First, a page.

Heaven's Gate

Heaven's Gate

Pauline Kael's observation that Cimino "savors film" is brilliant, but I would reword it as to say that Cimino savors life. His films present a multifaceted, empathic view of reality that is so truly 3-dimensional and active that it is about as diametrically opposed to rigid narrative structure as I think a film possibly could be. Works that are labeled "realist" or "experimental" often times still limit their compassion to a core cast of characters, or attempt to place a story in a box so that its edges don't distract from "the point", or cut scenes as soon as the audience "gets it". Cimino does no such thing, and Heaven's Gate makes this as clear as ever.

There is a world in which Heaven's Gate would still be plenty excellent but definable. A movie that would warrant scholarly analysis about its left wing ideology and secretly brilliant systemic critique of American capitalism and classism. Amazingly, confoundingly, sometimes painfully, that is not the movie Cimino made, either. The movie he made, despite being unbelievably gorgeous and filled with romance and action in a way that would superficially appear to make it "likable", is nearly impossible to be enthralled with and even harder to be continually excited about. Genuine love and connection with this film will far sooner turn to hushed sadness than rapturous praise, and to me that speaks movingly, deeply, to the profundity of Cimino's art (and heart).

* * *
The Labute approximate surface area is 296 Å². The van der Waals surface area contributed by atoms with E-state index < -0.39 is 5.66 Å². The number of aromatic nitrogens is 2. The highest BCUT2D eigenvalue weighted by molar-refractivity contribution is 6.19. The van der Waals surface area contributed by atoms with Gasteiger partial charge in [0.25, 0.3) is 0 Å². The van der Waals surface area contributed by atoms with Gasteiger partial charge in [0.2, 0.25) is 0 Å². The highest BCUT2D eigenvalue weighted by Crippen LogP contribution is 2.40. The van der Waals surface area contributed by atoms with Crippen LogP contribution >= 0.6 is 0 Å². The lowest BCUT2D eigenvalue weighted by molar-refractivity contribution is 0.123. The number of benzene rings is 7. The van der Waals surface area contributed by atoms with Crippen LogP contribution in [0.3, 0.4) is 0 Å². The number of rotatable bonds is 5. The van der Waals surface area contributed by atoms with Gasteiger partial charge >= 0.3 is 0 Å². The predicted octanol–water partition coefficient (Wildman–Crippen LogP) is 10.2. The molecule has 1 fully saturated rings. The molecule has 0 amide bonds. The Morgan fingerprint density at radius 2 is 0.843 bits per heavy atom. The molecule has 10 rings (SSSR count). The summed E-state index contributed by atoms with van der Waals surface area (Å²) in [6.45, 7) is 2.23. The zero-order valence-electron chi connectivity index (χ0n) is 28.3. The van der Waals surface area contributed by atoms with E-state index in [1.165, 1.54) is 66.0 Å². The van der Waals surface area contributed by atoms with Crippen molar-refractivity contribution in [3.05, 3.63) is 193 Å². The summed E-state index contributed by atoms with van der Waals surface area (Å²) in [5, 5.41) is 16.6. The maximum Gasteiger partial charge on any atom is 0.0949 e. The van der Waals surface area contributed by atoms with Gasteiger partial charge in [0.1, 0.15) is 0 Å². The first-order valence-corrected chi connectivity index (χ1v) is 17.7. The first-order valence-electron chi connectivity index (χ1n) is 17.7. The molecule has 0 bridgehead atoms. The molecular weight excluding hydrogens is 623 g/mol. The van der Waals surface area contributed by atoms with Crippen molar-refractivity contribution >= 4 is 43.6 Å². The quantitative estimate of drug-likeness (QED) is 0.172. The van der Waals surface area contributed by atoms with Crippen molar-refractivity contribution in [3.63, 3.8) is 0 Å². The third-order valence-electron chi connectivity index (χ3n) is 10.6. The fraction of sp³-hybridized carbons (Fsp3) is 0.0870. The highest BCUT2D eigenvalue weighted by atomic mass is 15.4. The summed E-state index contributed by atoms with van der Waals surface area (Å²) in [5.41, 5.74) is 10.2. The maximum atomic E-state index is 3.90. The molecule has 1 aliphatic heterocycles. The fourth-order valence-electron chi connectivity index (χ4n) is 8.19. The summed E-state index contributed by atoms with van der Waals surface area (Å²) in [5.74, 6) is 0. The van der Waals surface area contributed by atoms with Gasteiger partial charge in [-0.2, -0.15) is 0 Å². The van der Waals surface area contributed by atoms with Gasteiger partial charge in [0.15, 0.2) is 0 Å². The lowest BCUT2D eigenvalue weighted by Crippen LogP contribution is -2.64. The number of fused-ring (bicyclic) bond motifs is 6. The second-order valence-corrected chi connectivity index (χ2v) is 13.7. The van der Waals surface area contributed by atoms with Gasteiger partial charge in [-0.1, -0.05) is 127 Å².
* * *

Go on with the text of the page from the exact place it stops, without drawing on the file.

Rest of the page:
Rest in peace friend.

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